January 27th is the date we celebrate the 263th anniversary of the birth of Wolfgang Amadeus Mozart - it seems that the music of this composer will never grow old and like no other is always full of youthful energy. The Szczecin Philharmonic Symphony Orchestra under the baton of Barry Douglas, who will conduct the ensemble from the piano, will give Mozart for his birthday in two piano concertos: A major KV 488 and C major KV 503, along with Symphony No. 39 in E flat major KV 543.
The piano concerto in C major KV 503 is an example of how the similarity of certain motifs can mislead listeners. When we listen carefully to the second theme of the exhibition, we will recognize a somewhat altered, though still legible, top motive of the "Marseillaise". Due to this, people looked for Mozart's hidden political sympathies, and some pianists in their improvised cadences even developed this motif into a whole theme of the French national anthem. Of course, "Marseillaise" was written... six years after the premiere of Mozart's Concerto, so the convergence here is rather accidental.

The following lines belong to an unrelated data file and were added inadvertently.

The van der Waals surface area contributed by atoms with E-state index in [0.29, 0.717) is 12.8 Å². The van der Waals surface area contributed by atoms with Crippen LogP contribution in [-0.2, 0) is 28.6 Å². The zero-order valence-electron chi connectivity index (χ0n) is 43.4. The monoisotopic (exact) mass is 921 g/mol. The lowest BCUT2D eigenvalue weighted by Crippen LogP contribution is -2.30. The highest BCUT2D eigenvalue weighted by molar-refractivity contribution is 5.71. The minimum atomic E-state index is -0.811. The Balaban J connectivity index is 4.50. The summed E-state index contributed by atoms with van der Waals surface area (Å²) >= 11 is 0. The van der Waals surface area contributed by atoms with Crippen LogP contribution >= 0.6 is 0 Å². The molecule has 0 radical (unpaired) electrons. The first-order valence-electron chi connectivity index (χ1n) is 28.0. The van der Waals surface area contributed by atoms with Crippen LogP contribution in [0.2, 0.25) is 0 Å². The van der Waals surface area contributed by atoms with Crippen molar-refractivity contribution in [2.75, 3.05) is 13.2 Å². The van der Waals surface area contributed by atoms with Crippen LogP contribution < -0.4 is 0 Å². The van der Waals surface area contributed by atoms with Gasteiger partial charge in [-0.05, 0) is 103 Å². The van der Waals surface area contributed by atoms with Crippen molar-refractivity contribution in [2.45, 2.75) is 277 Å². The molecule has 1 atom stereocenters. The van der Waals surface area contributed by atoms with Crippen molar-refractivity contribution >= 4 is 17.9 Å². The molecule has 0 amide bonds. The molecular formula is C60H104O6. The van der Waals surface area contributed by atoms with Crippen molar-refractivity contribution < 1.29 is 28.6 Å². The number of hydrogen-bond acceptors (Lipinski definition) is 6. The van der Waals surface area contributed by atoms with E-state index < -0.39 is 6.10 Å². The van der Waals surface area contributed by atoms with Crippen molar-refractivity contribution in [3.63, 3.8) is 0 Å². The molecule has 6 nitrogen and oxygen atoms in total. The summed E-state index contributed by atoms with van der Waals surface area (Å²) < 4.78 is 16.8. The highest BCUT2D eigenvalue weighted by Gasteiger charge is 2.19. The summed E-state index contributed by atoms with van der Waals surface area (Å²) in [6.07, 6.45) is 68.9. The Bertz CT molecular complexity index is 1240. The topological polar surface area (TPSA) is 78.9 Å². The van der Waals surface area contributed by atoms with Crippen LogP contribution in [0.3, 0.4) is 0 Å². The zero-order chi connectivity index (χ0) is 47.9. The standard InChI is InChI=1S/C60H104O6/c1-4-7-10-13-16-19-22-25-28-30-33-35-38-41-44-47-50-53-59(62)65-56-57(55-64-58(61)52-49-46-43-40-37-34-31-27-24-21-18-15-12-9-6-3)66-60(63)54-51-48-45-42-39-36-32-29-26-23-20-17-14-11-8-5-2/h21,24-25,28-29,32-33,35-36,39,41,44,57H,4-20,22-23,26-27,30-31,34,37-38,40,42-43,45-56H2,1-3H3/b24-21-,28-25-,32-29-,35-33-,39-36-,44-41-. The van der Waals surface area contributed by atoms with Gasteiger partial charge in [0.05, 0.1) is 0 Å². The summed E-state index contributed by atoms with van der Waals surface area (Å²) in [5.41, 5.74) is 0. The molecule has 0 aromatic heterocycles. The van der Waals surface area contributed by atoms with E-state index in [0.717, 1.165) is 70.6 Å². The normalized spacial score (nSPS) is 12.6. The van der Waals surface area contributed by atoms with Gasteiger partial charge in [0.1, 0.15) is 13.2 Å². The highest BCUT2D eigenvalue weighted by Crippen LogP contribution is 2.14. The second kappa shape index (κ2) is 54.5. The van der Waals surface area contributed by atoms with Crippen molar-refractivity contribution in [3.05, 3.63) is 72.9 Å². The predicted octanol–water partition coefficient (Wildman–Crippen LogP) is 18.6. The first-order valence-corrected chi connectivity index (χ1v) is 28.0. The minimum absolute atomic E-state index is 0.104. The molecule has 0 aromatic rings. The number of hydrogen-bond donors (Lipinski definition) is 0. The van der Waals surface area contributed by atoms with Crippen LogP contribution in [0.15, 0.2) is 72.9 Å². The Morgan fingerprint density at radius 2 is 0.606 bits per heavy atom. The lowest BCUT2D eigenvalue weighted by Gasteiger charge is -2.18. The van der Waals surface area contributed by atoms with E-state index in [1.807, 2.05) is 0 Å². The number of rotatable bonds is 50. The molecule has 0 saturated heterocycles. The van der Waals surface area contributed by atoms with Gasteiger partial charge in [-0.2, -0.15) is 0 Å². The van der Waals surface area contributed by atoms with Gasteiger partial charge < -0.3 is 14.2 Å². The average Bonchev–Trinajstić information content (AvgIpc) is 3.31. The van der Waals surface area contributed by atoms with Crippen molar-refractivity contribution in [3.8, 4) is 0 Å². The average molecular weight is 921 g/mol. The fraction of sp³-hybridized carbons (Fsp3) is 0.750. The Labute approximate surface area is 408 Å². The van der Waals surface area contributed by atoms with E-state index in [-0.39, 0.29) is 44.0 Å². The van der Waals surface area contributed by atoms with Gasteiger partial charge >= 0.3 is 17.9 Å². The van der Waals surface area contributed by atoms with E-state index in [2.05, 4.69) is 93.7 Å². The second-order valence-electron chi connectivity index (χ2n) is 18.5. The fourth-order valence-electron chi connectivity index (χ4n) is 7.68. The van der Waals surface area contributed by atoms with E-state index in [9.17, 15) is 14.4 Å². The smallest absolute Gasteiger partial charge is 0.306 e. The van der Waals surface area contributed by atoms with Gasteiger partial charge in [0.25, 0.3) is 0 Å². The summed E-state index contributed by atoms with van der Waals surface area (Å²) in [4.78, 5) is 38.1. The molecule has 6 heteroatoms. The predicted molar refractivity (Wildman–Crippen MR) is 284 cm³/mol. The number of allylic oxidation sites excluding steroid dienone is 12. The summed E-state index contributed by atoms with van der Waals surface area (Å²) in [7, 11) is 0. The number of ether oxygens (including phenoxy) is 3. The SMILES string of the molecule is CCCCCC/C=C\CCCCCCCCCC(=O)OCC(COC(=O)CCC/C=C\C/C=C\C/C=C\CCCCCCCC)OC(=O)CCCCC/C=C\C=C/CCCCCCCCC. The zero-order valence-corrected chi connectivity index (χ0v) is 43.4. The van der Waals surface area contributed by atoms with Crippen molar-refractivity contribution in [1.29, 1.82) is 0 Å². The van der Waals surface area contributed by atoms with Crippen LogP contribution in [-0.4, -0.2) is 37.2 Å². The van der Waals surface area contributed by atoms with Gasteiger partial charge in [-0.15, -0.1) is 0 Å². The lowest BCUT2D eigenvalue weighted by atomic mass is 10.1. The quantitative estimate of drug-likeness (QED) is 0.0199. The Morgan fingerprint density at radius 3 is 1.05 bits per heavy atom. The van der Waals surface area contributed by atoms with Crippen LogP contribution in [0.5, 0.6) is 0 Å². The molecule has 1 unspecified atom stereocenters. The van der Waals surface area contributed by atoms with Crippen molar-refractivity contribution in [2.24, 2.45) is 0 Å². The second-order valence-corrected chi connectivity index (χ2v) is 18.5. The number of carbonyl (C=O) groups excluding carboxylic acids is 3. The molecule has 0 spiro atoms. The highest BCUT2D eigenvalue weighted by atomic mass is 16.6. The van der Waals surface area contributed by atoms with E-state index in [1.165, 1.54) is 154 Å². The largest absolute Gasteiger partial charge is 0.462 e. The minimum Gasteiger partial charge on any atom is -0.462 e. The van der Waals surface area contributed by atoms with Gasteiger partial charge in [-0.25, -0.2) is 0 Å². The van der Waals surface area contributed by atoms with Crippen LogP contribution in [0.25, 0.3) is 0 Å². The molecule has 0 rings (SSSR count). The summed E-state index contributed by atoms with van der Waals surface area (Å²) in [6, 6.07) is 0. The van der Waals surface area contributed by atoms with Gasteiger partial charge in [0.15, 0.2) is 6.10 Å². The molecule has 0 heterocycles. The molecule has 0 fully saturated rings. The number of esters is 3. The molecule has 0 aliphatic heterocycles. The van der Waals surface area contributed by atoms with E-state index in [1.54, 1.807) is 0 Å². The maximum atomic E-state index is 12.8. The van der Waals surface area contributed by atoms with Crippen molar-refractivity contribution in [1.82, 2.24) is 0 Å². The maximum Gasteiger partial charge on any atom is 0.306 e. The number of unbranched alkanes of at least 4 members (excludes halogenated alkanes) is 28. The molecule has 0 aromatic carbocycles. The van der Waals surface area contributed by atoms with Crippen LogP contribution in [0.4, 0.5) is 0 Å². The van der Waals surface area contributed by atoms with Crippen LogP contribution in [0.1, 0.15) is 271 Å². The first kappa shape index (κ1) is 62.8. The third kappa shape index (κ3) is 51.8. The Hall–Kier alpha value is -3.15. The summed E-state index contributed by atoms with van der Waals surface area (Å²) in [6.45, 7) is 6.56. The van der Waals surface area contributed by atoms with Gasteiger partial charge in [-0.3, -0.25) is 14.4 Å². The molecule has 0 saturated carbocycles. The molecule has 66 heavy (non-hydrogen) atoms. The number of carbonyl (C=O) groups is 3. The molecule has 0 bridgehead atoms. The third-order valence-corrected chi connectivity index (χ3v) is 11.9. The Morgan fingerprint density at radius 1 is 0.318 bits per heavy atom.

Written in the same year, 1786, as Concerto in C major, Concerto in A major KV 488 can be considered one of the very early announcements of romanticism due to its extremely lyrical and emotional central movement. The Adagio is maintained in F-minor key (parallel to A major) - very rarely used by Mozart - and begins with a subtle theme of the solo piano, and the dynamics of the whole do not go beyond the piano.
Symphony in E flat major KV 543 was completed in the summer of 1788, and is the first of the final three (G minor KV 550 and C major Jupiter KV 551) to be considered the most important in this genre. In a classic four-movement form, the free fanfare beginning preceding the proper sonata allegro and the third link (where traditionally a Minuet occurs in this place in the symphonic cycle) had been contrasted with the Austrian folk dance "Ländler".
Symphony HallFilharmonia im. Mieczysława Karłowicza w Szczecinie
ul. Małopolska 48